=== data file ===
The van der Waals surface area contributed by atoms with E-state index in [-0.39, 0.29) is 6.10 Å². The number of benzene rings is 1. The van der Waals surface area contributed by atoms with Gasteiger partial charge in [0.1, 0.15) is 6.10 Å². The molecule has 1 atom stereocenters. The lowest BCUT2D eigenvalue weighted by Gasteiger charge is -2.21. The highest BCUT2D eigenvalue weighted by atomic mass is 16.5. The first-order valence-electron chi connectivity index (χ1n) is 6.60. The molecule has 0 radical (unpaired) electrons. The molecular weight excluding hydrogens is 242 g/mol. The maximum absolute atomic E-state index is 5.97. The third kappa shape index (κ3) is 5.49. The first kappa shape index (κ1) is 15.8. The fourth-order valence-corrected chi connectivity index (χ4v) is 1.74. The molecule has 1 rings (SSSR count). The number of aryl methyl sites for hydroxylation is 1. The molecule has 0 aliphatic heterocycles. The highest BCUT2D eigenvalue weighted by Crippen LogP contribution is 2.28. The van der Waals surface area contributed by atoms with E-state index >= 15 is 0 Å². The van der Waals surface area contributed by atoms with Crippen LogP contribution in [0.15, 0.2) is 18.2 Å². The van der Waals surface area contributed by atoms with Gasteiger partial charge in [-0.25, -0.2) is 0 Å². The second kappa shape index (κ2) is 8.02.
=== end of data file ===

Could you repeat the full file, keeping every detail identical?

The van der Waals surface area contributed by atoms with E-state index in [-0.39, 0.29) is 6.10 Å². The number of benzene rings is 1. The van der Waals surface area contributed by atoms with Gasteiger partial charge in [0.1, 0.15) is 6.10 Å². The molecule has 1 atom stereocenters. The lowest BCUT2D eigenvalue weighted by Gasteiger charge is -2.21. The highest BCUT2D eigenvalue weighted by atomic mass is 16.5. The first-order valence-electron chi connectivity index (χ1n) is 6.60. The molecule has 0 radical (unpaired) electrons. The molecular weight excluding hydrogens is 242 g/mol. The maximum absolute atomic E-state index is 5.97. The third kappa shape index (κ3) is 5.49. The first kappa shape index (κ1) is 15.8. The fourth-order valence-corrected chi connectivity index (χ4v) is 1.74. The molecule has 1 rings (SSSR count). The number of aryl methyl sites for hydroxylation is 1. The molecule has 0 aliphatic heterocycles. The highest BCUT2D eigenvalue weighted by Crippen LogP contribution is 2.28. The van der Waals surface area contributed by atoms with E-state index >= 15 is 0 Å². The van der Waals surface area contributed by atoms with Crippen LogP contribution in [0.15, 0.2) is 18.2 Å². The van der Waals surface area contributed by atoms with Gasteiger partial charge in [-0.25, -0.2) is 0 Å². The second kappa shape index (κ2) is 8.02.